Monday, June 16, 2014

The Comprehension Experience: Chapter 2

Chapter 2:  The Power of Story Supporting Students’ Reading of Narrative Texts

“Students increase their capacity for comprehension more readily when they are focused on the story, not on learning or practicing a so-called reading skill or comprehension strategy.” 

·      FOCUS question for students: When you are finished reading, consider whether or not the new information changes your thinking? and What interesting words or phrases helped you with understanding the story?
·      PLANNING: includes careful orchestrated experiences
·      PREDICTIONS: generate curiosity, curiosity generates motivation. It is important to notice how students change their initial prediction as they obtain new information from the text.
·      More IMPORTANT than skill building are regular experiences with complex text, each with its own challenges and opportunities.

Again this chapter helped me to think about my presentation of narrative text. Like the first chapter, I am borrowing several ideas about asking deeper questions and allowing my students time to learn deeper.  I appreciate the reinforcement of curiosity because I believe that choice along with curiosity encourages students to be active learners. Finally, the opening quote is one that I agree with but occasionally get caught up with because of "needing" grades.  I need to remember this as the year begins.

Friday, June 13, 2014

The Comprehension Experience

 At the end of the school year, I started hearing about The Comprehension Experience. Several coaches had been given it as one of their summer PD books to read. I didn't know much about the book except I like the title. I want to think deeper about how to instruct my students to think beyond what they already know.  This was my mantra the last trimester of school.  I tackled the issue, but my tool box is shallow and needs reinforced.  Enter The Comprehension Experience Chapter 1:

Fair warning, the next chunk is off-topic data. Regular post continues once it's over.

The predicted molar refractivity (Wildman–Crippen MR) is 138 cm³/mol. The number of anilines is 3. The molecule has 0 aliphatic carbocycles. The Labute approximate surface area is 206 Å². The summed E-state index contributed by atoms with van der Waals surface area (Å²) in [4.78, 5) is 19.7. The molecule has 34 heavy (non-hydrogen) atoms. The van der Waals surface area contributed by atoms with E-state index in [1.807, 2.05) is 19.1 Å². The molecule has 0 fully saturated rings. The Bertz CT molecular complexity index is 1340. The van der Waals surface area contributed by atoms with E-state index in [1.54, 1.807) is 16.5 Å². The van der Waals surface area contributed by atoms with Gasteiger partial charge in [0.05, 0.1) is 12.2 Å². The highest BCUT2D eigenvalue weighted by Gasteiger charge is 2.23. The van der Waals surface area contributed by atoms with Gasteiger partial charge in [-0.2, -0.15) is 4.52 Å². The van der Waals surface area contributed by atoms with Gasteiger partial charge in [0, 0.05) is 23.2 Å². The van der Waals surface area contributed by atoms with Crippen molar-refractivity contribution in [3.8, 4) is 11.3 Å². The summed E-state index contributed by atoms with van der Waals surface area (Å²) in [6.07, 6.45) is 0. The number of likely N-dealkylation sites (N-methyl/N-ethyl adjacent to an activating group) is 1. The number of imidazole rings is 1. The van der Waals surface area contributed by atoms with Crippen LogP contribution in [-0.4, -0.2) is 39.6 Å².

·      READING is active, meaning-seeking process, equates reading with thinking and points out that meaning cues helps readers recognize and process words.
·      READERS must give more attention to certain words and less attention to others.
·      TEXT provides information; the readers, interacting with the text, generate meaning.
·     STUDENTS use background knowledge + vocabulary + purpose
·      PREDICT with narrative text and HYPOTHESIE with fictional text
·      COLLABORATIVE construction of understanding
·      EXPECTATIONS are critical
·      LEARNERS’ purpose and expectation are critical elements of comprehension which are influenced by intentions and mind-sets

Chapter 1 is about the history of comprehension. I am pretty sure I would have skipped this chapter in the past as recent as a few years ago; however I am now intrigued about how and why students learn.  In 26 years of teaching, I have observed huge changes in the way my students learn. The idea of being entertained, some having the lack of desire to push through hard learning, and finally very busy lives. 

 This first chapter made me realize that I am a part of the problem.  I tend to give too much away at the beginning of my mini lesson. I ask for background knowledge and even if it isn't relevant to the lesson, we discuss it.  The key points above are so important for me as I begin teaching deeper about ways to reinforce my comprehension toolbox.

Tuesday, June 10, 2014

Summer Road Map for Common Core

I love gardening and this little purple flower reminds me of all the learning I look forward to this summer.
One goal for this summer is to wrap my understanding around Grade 5 Standards. I have worked with them for the past three years through my involvement in Language Arts Council. I worked with K-1 and 2-3 implementation but now it is my turn to dig deep into Grade 5. 

I saved several articles and this past Sunday it was cold and rainy so a perfect time to start digesting the big ideas.  The three articles I focused on included:
    "Closing in on" by Nancy Boyles (Educational Leadership Dec. 2012)
    "What Students Can Do When the Reading Gets Rough" by Sunday Cummins
My goal was to define what Close Reading means for me in my classroom.  I took notes on several key points and developed questions that I now will focus on:
·      Careful systematic analysis of text (What are my students’ systems that they bring to fifth grade and how will I continue to enhance the system?)